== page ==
INTP

the objective analyst

INTP type diamond intp

INTPs and relationships

At first, INTPs may seem hard to read and disinterested in friendship or romantic relationships. Because they often exist in their own heads, as Introverted Thinking types, INTPs can notice other people long before other people notice them. They often take note of people they want to get to know, and they usually only try get to know another person if they think they’ll have something in common.

Conflict

Conflict

INTPs tend to avoid conflict as much as possible. They often think it’s more trouble than it’s worth to work out an issue, so they’ll let it go and just hope that it works out on its own.

While this easygoing attitude can occasionally work in smaller conflicts, it could cause conflicts to build into larger issues. When they finally decide to attempt to work out an issue, INTPs take an approach that is logical, measured, and calm.

If conflicts arise, INTPs can minimize them by:

  • Talking things out at the start. Since many other people like to work out their conflicts as they happen, it’s best to simply talk things through as they arise. This avoids issues down the line.
  • Trying not to talk down to the other person. Instead of becoming too logical, attempt to hear the other person’s feelings and share some feelings of your own. INTPs can become cold and aloof in uncomfortable emotional situations, so you’ll need to stay engaged to work out these types of conflicts.

INTP and love

INTPs look for partners who can match them intellectually and who don’t bring drama or extreme emotions to the relationship. They are measured, analytical people, and while they appreciate people with different interests, they likely wouldn’t mesh well with an extremely opposing personality.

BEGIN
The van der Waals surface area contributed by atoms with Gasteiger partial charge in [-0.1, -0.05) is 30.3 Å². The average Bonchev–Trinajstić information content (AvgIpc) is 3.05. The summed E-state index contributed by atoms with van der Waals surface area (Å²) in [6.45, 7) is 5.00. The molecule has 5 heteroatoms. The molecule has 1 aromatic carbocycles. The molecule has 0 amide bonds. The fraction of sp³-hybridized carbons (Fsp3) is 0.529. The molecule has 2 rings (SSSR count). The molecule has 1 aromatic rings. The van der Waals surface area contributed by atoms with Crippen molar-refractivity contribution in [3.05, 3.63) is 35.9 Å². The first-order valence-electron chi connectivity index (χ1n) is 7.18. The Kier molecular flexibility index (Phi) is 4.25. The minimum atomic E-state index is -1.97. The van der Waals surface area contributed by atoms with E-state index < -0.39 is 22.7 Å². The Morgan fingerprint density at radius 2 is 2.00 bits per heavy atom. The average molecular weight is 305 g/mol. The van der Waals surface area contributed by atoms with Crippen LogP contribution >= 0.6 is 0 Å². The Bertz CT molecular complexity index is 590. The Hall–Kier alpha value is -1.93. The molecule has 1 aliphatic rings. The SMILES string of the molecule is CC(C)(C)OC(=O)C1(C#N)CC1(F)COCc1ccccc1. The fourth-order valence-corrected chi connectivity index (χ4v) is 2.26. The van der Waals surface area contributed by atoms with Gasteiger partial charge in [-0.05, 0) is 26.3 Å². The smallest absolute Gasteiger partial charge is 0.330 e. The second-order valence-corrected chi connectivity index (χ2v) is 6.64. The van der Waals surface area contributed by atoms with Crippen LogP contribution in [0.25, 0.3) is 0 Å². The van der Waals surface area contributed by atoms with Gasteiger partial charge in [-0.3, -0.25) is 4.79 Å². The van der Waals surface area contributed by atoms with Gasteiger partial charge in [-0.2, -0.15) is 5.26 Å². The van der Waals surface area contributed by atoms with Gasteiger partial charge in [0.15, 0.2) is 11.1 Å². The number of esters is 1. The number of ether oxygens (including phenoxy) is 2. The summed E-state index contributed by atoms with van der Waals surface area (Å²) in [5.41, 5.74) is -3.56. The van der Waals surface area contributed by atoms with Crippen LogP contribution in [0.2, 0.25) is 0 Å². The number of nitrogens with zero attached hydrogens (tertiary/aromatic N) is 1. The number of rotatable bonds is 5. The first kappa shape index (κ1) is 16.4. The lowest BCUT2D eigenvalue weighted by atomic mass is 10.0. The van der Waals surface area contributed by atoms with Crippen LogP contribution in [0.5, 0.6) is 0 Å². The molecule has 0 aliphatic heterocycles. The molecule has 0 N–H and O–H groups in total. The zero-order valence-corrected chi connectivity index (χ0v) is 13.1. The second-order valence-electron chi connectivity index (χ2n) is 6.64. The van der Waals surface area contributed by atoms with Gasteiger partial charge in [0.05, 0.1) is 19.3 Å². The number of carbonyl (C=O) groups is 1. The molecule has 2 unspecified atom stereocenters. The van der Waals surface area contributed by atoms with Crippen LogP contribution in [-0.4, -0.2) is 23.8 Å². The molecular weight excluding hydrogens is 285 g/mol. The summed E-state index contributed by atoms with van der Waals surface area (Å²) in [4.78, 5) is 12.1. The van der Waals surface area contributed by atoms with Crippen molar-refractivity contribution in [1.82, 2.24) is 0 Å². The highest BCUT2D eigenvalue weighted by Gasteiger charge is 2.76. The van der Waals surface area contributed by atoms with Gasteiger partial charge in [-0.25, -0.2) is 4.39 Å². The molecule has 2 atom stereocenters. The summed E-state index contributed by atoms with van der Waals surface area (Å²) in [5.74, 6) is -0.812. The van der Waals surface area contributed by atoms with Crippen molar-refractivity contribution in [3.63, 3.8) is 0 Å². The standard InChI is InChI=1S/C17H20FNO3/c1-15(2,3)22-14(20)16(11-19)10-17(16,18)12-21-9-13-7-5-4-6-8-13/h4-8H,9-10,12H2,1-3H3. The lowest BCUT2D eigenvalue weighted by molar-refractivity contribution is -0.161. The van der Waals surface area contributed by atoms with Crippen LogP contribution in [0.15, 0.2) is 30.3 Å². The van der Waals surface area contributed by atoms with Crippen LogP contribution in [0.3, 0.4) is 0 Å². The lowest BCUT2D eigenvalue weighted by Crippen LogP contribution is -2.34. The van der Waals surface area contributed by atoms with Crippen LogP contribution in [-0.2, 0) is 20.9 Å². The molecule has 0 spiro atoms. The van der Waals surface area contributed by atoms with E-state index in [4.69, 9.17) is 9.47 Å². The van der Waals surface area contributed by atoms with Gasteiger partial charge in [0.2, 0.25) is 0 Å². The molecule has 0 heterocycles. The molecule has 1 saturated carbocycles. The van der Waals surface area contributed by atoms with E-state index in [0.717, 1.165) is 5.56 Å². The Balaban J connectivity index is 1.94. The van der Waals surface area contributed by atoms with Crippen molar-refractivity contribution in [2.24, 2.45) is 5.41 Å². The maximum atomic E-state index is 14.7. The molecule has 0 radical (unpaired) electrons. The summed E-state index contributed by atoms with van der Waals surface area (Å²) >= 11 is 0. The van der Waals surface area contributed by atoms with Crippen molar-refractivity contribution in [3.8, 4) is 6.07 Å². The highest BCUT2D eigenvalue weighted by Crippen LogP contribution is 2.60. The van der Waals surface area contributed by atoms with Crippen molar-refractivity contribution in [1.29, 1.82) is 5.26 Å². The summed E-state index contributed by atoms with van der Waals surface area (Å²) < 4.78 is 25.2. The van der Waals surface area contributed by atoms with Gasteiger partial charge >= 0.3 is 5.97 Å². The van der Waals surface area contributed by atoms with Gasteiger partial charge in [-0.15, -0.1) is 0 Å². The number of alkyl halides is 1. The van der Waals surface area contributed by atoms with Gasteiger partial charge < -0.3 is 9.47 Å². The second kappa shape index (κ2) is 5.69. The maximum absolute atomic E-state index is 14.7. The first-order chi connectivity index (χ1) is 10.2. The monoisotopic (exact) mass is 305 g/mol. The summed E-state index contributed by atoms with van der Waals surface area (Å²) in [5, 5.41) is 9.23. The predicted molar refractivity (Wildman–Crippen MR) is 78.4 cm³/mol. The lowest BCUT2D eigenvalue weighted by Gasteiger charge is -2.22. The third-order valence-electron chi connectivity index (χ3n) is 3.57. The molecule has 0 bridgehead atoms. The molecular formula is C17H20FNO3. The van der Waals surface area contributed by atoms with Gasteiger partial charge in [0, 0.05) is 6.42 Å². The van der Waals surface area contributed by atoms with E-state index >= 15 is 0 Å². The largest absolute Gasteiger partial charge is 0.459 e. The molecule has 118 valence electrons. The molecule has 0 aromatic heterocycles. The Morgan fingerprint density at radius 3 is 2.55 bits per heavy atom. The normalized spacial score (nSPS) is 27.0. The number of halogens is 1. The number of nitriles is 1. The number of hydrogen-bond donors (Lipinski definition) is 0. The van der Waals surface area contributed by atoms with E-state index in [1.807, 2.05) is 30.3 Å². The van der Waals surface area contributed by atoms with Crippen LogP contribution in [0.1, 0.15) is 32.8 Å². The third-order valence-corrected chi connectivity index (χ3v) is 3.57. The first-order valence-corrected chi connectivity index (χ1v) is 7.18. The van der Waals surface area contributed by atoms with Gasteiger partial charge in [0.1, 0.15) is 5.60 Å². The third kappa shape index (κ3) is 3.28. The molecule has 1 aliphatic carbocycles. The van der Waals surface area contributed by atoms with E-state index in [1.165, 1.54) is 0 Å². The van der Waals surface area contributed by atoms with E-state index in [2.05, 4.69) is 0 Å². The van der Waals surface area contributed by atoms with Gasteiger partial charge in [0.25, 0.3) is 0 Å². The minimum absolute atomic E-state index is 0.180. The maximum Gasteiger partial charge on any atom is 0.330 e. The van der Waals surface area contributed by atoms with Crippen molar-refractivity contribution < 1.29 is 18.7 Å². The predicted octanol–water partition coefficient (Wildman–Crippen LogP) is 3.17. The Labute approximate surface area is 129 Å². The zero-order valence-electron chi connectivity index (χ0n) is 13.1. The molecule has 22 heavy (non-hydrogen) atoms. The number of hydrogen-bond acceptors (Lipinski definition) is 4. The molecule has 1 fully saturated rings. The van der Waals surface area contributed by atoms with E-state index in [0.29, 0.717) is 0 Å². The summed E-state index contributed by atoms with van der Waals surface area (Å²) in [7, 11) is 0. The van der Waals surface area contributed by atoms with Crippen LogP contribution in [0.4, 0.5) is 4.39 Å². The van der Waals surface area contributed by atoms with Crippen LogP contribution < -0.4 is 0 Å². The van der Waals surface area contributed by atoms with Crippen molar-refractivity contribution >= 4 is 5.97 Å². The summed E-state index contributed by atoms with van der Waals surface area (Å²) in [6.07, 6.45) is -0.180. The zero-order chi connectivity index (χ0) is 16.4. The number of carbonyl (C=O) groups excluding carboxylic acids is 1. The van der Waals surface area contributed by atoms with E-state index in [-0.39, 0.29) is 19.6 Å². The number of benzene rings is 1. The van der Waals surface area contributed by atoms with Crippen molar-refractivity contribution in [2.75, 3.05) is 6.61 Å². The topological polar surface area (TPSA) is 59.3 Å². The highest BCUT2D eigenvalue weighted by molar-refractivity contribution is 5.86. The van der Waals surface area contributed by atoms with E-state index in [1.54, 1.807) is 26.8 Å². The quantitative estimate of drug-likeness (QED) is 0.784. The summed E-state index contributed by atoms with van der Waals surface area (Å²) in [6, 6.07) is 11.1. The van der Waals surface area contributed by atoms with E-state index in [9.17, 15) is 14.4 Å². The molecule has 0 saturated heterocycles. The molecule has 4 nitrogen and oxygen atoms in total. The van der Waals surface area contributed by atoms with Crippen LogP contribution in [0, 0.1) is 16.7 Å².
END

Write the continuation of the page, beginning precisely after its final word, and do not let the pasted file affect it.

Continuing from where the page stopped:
In a relationship, INTPs are looking for someone to debate with, laugh with, and who can keep them intellectually stimulated. While they may seem a bit detached at times, INTPs are dedicated partners who value their relationships.

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INTP and parenting

Knowing your MBTI® personality type gives you a distinct advantage when it comes to raising your children. Understanding your communication habits, stress triggers, values, and how your personality is similar or different from your children makes the whole parenting process easier.

INTP parents like to solve problems for their children and teach them how to solve their own problems, too. They tend to stay calm and minimize outbursts, and like to teach children the importance of education and curiosity.

As a parent, INTPs likely feel stressed when their children behave illogically, throw tantrums, or otherwise cause extreme disturbances. Knowing their own stress triggers is especially important for parents because they need to be able to care for themselves to best care for their children.

If parents think their child’s preferences are similar to their own (especially when it comes to the Intuition and Thinking preferences), they can better understand how their child takes in information and makes decisions – both very important in terms of how parents communicate.

If an INTP type thinks their child’s preferences are different than theirs (especially if they have a Sensing or Feeling preference), they’ll have the know how to change communication and parenting style to better suit those preferences. Parents can “speak their child’s language”.

By integrating awareness of differences into family life, the whole family will benefit from the insights, just as individuals benefit from turning personality knowledge into action.

Friendship

INTP and friendship

INTPs have few close friends and rarely feel they need to expand their social circle. They like to have intellectual debates with the people they’re friends with, and they prefer people with differing opinions who won’t get upset or offended easily.

While they don’t typically share much about their feelings, INTPs are considerate and kind people who prefer to avoid conflicts with friends.